This may bring to mind the image of a man holding a bunny or a chick, but that’s not what I mean. What I imagine is the strange, tickling sensation of sharp claws scampering around in my palms. And then, when I open up my hands to take a peek, a thin, red tongue lashes out. Reflected in those glassy eyes, I see my own lonely face, peering down, looking for something to love and cherish. That’s what Lizard feels like to me….

My Thoughts:

I decided to read Lizard as my introduction to Banana Yoshimoto’s work because of the Japanese Literature Challenge’s Short Stories theme for July. And I have to say, reading Lizard was quite the experience. This anthology had a very dreamy, peaceful feel to it that also came with an air of melancholy. The stories in this book are not exactly happy and they are not exactly sad either. It was strange, but I thoroughly enjoyed reading it.

In Lizard, there are six stories. A story about a man on a train meeting an incredible person, a story about a couple with dark childhood secrets, a story about a man and woman talking about memories and how to know which ones are necessary, a story about a woman who is in a relationship with a married man, a story about a lady who runs away from the village her parents spent ten years of their life in, and a story about a woman who escapes from a life filled with parties and sex.

These short stories that are compiled in Lizard were written to be literary. The conflicts can be vague at times and sometimes not even faced. The short stories just tell what happened in the days the reader gets to see of a certain character, though there is always something to be taken and put into the heart from them. I liked that about Lizard. How it’s only goal was to depict only a number of days of a character’s life, and after it succeeded in that, it was the reader’s turn to reflect on them.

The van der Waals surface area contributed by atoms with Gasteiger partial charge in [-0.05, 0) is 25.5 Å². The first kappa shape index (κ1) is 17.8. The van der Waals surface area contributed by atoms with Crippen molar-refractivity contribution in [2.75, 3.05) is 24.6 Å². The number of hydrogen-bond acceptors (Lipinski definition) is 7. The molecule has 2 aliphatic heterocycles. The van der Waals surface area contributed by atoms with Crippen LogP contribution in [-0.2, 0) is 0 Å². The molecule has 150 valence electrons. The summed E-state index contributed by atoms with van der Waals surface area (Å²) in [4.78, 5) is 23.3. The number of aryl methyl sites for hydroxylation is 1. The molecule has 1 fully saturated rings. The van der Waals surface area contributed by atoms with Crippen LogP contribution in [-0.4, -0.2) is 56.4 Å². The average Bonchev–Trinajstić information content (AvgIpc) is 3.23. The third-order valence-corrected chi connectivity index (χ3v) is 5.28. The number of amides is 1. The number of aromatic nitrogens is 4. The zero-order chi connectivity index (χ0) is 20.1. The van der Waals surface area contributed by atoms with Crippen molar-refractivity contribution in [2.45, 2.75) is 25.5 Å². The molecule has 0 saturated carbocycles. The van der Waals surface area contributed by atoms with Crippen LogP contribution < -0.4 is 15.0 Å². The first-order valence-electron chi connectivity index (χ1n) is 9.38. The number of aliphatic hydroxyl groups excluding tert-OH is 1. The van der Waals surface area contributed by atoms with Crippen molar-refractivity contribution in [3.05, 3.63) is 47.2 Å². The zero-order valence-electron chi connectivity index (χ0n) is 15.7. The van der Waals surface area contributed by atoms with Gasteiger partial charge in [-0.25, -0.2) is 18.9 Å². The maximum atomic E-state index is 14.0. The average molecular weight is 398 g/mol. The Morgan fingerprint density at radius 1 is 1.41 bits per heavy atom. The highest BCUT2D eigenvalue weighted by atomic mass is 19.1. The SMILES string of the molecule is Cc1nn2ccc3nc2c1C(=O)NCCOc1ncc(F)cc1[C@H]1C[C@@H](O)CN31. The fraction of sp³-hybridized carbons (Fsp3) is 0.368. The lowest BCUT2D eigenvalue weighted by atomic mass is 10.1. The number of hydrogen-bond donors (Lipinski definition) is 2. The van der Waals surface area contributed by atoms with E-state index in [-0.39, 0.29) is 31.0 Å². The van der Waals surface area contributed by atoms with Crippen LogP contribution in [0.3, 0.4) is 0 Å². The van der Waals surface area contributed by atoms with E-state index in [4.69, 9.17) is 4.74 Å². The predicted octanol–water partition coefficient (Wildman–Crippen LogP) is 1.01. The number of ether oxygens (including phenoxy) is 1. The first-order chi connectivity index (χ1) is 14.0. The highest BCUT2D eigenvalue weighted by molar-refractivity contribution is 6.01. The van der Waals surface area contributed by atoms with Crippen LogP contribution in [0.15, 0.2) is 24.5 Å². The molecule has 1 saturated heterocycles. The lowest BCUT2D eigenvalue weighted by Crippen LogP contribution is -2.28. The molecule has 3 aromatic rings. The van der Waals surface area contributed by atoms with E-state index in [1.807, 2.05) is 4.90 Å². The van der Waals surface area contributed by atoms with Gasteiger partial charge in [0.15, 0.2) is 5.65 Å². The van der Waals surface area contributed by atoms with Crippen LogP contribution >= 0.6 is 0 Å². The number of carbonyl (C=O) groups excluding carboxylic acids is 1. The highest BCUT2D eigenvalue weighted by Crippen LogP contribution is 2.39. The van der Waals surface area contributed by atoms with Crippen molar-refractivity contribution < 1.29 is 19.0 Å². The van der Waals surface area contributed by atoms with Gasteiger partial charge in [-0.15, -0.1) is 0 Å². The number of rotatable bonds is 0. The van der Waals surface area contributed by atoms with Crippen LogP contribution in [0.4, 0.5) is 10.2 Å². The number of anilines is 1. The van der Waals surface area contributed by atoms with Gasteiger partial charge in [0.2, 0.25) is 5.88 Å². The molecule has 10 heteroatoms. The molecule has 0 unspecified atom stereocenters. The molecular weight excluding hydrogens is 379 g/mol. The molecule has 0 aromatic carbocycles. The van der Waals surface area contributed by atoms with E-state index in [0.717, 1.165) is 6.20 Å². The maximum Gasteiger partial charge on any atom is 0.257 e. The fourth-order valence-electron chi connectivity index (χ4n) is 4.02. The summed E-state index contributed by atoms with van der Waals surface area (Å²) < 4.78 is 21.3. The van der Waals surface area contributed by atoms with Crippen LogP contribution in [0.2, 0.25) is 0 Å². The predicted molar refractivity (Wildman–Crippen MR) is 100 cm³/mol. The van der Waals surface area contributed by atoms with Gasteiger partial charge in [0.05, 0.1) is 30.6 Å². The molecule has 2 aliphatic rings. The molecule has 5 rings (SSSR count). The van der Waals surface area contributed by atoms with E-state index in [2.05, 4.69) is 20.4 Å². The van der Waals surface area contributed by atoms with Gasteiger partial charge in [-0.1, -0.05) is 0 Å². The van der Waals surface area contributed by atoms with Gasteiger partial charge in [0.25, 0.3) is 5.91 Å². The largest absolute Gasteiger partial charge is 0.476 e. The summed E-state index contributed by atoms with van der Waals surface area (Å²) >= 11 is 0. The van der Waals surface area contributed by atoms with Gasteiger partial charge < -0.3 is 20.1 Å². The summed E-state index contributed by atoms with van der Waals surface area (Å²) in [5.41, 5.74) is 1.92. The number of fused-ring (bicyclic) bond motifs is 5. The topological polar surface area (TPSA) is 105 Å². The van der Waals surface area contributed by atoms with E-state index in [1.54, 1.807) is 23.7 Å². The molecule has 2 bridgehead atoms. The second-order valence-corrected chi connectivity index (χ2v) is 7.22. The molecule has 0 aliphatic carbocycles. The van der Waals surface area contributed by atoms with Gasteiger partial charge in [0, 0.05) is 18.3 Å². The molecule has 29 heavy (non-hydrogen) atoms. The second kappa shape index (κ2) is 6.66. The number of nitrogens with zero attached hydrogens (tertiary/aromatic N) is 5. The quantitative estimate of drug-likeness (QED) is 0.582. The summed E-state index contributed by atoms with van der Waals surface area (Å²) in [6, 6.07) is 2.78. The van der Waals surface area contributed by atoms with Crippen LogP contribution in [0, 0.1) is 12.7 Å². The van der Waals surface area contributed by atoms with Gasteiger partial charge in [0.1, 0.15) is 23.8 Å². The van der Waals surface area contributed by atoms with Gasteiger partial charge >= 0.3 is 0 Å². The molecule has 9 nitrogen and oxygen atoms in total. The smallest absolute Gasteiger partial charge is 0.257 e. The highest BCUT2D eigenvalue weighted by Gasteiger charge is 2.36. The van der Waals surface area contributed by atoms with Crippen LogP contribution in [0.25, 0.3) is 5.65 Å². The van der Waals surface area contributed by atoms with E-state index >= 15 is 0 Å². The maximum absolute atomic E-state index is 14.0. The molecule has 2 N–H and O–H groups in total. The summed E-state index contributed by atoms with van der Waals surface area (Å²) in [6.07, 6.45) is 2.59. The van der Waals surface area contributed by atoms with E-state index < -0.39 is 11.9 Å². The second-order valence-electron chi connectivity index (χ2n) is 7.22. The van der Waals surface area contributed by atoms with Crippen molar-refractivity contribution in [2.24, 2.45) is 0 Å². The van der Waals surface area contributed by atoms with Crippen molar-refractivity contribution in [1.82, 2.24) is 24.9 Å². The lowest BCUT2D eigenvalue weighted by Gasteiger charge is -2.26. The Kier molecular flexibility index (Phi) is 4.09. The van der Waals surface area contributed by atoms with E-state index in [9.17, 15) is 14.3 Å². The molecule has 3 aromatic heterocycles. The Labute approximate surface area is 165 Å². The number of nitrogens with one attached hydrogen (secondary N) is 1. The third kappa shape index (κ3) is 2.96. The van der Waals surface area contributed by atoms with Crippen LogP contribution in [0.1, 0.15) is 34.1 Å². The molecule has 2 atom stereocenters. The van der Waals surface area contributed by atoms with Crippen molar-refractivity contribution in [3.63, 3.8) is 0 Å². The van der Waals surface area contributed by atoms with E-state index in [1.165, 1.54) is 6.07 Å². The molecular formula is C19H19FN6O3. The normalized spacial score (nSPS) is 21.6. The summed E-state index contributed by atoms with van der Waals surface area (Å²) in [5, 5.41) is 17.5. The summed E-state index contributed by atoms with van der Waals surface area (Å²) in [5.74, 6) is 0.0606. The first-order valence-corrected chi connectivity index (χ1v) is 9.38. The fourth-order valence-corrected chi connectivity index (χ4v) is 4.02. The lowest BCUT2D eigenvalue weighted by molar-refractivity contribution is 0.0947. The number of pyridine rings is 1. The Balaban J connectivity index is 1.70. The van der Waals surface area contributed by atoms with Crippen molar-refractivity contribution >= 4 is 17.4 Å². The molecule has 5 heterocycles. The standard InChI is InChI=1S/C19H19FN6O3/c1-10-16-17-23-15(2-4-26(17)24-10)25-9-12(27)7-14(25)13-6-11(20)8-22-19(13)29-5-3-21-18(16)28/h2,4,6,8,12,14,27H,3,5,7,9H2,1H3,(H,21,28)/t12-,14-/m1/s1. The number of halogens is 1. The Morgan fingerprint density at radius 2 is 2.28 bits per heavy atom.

From what I got see from Yoshimoto’s writing from the translation, I feel that her writing is the kind of writing that makes a person feel very light inside. I find it hard to explain, but for some reason I feel very light whenever I read a passage from Lizard. It was like being taken by the hand and guided. And some passages are just simply beautiful. And yes, I am still quite taken by her name.

“At that moment, I was truly without words. I realized that the world didn’t exist by virtue of my mind. On the contrary, he and I and everyone were swept up in a great whirlpool, swirling around constantly and not knowing where we’re bound.” -Pg. 172

Short review is short, but I just wanted to share my experience with Lizard in a few short paragraphs. It was a beautiful anthology and I do not regret reading it. In fact, I am eagerly awaiting the next change to read a full-length story by Banana Yoshimoto.

A Really Awesome Mess by Trish Cook, Brendan Halpin: review

A Really Awesome MessA Really Awesome Mess by Trish Cook, Brendan Halpin
Stand Alone
My Rating: 4 out of 5 Stars
Age Group: Mature Young Adult
Genre: Contemporary
Publisher: EgmontUSA
Release Date: July 23rd 2013